The model law was specifically drafted so as to be able to be used in a domestic context. Further, the SCAG modified and optimised the existing model law, in order to ensure its suitability for all Australian states.
What has emerged is legislation that not only conforms to international best practice, but has been refined to ensure that it is best suited for use by Australian parties resolving domestic disputes.
One of the most important elements of the new legislation is that it deals with disputes confidentiality. A well-known advantage that arbitration has over litigation is that, where court battles are often very public affairs, arbitrations are by their nature, private.
In a controversial 1995 High Court decision, it was decided that documents produced in the process of an arbitration were not confidential simply because they had been produced in an arbitration.
This decision, known as the Esso decision, brought Australia to the attention of the international arbitration community for all the wrong reasons. Much was written about the Esso decision, a good deal of it critical of the High Court’s position, but its was not until 15 years later that Australia’s international arbitration legislation was amended, allowing parties to an international arbitration the option of choosing to keep their arbitrations confidential.
Fortunately, the domestic arbitration bill reverses the obligation of the parties, and assumes that (subject to certain exemptions) documents and information made available during an arbitration should be confidential and imposes a duty on the parties to keep that information confidential. This is fundamental to the concept of arbitration, and WA parties deserve an arbitration regime that supports and understands these important aspects of private dispute resolution.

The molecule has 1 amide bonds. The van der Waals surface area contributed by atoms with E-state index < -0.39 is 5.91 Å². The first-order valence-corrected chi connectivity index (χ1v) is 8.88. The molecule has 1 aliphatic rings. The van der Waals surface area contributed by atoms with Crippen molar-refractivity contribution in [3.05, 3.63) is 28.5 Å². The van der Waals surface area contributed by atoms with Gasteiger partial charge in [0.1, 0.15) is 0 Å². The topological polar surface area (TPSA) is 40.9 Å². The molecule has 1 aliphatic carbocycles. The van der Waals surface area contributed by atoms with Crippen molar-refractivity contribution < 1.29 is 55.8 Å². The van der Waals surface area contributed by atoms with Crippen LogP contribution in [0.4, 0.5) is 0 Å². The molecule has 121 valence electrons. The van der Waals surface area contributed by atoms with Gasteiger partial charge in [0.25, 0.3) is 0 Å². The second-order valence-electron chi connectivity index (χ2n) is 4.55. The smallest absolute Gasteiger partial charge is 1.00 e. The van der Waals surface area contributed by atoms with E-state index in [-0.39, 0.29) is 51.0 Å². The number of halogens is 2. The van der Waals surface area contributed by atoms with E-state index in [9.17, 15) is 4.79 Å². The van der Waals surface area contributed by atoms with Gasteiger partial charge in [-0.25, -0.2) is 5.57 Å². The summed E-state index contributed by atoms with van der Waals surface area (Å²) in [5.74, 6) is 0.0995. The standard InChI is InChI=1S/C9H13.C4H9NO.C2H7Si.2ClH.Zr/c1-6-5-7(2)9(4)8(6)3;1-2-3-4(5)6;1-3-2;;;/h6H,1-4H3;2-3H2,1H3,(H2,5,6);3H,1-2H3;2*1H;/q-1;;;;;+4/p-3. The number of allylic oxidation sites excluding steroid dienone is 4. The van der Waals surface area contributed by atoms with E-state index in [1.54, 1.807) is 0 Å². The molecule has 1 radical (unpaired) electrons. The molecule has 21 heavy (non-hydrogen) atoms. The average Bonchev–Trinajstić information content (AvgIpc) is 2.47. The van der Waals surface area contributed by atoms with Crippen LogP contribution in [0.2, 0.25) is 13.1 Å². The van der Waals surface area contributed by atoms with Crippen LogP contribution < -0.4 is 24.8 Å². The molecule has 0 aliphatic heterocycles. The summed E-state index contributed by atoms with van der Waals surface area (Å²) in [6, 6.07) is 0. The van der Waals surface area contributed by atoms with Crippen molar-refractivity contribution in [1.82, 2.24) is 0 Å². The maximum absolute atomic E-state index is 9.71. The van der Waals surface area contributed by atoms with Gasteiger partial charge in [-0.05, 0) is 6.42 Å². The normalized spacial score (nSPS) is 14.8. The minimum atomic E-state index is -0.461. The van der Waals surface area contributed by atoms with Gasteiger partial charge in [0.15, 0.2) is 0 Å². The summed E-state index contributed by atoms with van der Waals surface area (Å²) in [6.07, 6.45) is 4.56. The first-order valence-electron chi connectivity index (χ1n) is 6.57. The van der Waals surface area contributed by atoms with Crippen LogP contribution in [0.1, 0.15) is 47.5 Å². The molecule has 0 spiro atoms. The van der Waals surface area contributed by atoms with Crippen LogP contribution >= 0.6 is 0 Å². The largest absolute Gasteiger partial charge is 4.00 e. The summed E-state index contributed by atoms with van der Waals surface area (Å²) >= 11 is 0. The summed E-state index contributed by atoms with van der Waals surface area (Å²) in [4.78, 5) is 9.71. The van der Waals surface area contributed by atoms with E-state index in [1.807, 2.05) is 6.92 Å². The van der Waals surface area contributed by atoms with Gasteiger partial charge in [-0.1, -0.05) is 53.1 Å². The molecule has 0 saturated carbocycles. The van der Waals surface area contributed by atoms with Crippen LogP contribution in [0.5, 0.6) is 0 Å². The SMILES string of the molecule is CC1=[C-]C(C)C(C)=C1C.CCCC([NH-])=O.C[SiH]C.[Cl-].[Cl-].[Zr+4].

Another important aspect of the new legislation is the simplified manner in which it deals with recourse against the award.
Once an arbitration tribunal has reached its decision, there is only limited scope to challenge that decision. Again, this is a fundamental part of arbitration, and while the existing legislation acknowledges that limited scope, the new bill clarifies and simplifies the grounds on which an arbitrator’s decision can be challenged. This ensures that parties to an arbitration can have confidence in the outcome of the arbitration, and minimises the chances of illegitimate challenges that waste time and money.
In addition to the new legislation, the WA government has expressed enthusiasm in developing international arbitration in Australia. The state has a key part to play in the development of international arbitration being close to South-East Asia and a thriving mining and oil and gas economy.
WA’s business community is modern, advanced and is responding to new challenges as it continues to expand at a tremendous rate. In order to meet these challenges, and in order to ensure that WA’s legal policies remain innovative and current, the sooner the state government passes the new legislation, the sooner WA’s business community can reap the benefits of the overhauled arbitration regime.
• Doug Jones is national head of international arbitration at Clayton Utz.